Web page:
1. Introduction

The World Health Organization (WHO) currently defines primary postpartum haemorrhage (PPH) as blood loss in the first 24 hours after the birth of the baby equal to or in excess of 500 mls [1] .

Another proposed definition for PPH is a 10% change in haematocrit from antepartum levels [2] . This is a retrospective diagnosis with shortcomings in clinical settings.

Combs [3] has suggested a clinical definition of “need for blood transfusion”, but this is complicated by variations in practice pattern and attitudes towards transfusion by both patients and physicians. Therefore, the diagnosis of PPH remains a subjective clinical assessment that includes any amount of blood loss that threatens the woman’s haemodynaemic [4] . The clinical estimation of blood loss is notoriously inaccurate [5] .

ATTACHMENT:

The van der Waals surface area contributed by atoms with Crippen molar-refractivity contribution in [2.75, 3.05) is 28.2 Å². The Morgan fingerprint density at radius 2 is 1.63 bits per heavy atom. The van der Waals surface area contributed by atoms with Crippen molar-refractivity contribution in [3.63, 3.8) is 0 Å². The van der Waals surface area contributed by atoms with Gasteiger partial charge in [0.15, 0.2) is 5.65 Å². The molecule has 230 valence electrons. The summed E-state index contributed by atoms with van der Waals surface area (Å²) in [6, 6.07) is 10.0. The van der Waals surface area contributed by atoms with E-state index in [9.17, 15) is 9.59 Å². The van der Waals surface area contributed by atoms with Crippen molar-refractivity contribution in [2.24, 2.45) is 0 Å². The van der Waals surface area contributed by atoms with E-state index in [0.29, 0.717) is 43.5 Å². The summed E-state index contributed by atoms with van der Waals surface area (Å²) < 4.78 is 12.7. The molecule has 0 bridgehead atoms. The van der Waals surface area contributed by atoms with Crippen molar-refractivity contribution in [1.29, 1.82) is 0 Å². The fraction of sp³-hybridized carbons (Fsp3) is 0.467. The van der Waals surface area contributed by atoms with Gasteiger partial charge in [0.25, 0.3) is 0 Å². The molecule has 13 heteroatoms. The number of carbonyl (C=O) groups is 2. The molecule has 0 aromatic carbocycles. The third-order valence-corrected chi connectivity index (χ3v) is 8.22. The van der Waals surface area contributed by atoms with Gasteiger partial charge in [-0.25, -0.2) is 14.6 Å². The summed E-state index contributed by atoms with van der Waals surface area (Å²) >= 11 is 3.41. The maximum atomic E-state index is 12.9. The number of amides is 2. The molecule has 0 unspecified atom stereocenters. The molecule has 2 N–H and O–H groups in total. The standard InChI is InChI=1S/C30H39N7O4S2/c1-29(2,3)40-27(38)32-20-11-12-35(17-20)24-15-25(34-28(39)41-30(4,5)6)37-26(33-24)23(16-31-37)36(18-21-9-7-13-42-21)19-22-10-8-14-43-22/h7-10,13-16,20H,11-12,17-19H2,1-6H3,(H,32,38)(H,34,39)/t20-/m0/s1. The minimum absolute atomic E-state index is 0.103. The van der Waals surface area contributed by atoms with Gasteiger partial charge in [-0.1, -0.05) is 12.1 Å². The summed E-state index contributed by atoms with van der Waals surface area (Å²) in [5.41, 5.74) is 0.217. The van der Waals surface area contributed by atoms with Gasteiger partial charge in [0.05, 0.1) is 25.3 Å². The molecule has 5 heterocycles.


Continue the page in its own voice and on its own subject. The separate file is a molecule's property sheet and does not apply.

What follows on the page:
Postpartum haemorrhage ranks high in the list of causes of maternal death and the case fatality rate can be very high [6] . In Britain, the risk of maternal death from PPH is 1 in 100,000 deliveries while in developing countries the risk is in the order of 1 in 1000 deliveries [7] . Similarly in Nigeria, postpartum haemorrhage was found to have a case fatality rate of 2.2% at a Teaching Hospital [8] . While a haemorrhage of 500 - 800 mls may not be serious for a well nourished and healthy woman, it could lead to disastrous consequences among women with chronic anaemia due to nutritional deficiency and malaria, and also in parturients with dehydration or severe pre-eclampsia and eclampsia [9] .